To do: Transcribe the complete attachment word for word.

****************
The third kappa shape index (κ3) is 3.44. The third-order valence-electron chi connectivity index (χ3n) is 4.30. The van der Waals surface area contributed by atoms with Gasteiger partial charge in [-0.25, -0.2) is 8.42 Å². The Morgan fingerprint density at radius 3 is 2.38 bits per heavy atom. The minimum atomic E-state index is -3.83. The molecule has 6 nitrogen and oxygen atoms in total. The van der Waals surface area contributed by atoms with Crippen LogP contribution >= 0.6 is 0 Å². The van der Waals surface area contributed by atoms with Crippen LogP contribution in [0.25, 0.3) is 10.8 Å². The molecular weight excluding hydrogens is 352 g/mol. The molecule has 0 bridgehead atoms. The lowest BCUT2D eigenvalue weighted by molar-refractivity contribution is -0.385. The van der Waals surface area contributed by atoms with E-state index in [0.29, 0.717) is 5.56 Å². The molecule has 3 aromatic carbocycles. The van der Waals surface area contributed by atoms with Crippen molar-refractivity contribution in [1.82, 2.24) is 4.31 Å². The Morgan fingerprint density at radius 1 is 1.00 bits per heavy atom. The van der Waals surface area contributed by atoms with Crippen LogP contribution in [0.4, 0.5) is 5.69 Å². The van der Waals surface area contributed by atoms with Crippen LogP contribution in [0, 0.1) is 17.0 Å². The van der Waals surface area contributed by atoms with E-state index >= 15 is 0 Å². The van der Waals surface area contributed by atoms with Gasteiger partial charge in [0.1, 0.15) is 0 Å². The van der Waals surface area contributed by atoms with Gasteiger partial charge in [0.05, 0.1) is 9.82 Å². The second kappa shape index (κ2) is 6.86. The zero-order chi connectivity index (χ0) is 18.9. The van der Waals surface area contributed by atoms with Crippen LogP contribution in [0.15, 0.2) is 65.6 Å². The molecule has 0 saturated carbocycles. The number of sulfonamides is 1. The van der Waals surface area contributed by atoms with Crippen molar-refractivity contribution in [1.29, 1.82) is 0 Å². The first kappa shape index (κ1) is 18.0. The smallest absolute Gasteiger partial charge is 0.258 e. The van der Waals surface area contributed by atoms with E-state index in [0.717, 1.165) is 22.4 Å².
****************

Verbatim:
The third kappa shape index (κ3) is 3.44. The third-order valence-electron chi connectivity index (χ3n) is 4.30. The van der Waals surface area contributed by atoms with Gasteiger partial charge in [-0.25, -0.2) is 8.42 Å². The Morgan fingerprint density at radius 3 is 2.38 bits per heavy atom. The minimum atomic E-state index is -3.83. The molecule has 6 nitrogen and oxygen atoms in total. The van der Waals surface area contributed by atoms with Crippen LogP contribution >= 0.6 is 0 Å². The van der Waals surface area contributed by atoms with Crippen LogP contribution in [0.25, 0.3) is 10.8 Å². The molecular weight excluding hydrogens is 352 g/mol. The molecule has 0 bridgehead atoms. The lowest BCUT2D eigenvalue weighted by molar-refractivity contribution is -0.385. The van der Waals surface area contributed by atoms with E-state index in [0.29, 0.717) is 5.56 Å². The molecule has 3 aromatic carbocycles. The van der Waals surface area contributed by atoms with Crippen molar-refractivity contribution in [1.82, 2.24) is 4.31 Å². The Morgan fingerprint density at radius 1 is 1.00 bits per heavy atom. The van der Waals surface area contributed by atoms with Crippen LogP contribution in [0.4, 0.5) is 5.69 Å². The van der Waals surface area contributed by atoms with Crippen LogP contribution in [0, 0.1) is 17.0 Å². The van der Waals surface area contributed by atoms with E-state index >= 15 is 0 Å². The van der Waals surface area contributed by atoms with Gasteiger partial charge in [0.1, 0.15) is 0 Å². The van der Waals surface area contributed by atoms with Gasteiger partial charge in [0.05, 0.1) is 9.82 Å². The second kappa shape index (κ2) is 6.86. The zero-order chi connectivity index (χ0) is 18.9. The van der Waals surface area contributed by atoms with Crippen LogP contribution in [0.15, 0.2) is 65.6 Å². The molecule has 0 saturated carbocycles. The number of sulfonamides is 1. The van der Waals surface area contributed by atoms with Crippen molar-refractivity contribution in [1.29, 1.82) is 0 Å². The first kappa shape index (κ1) is 18.0. The smallest absolute Gasteiger partial charge is 0.258 e. The van der Waals surface area contributed by atoms with E-state index in [0.717, 1.165) is 22.4 Å².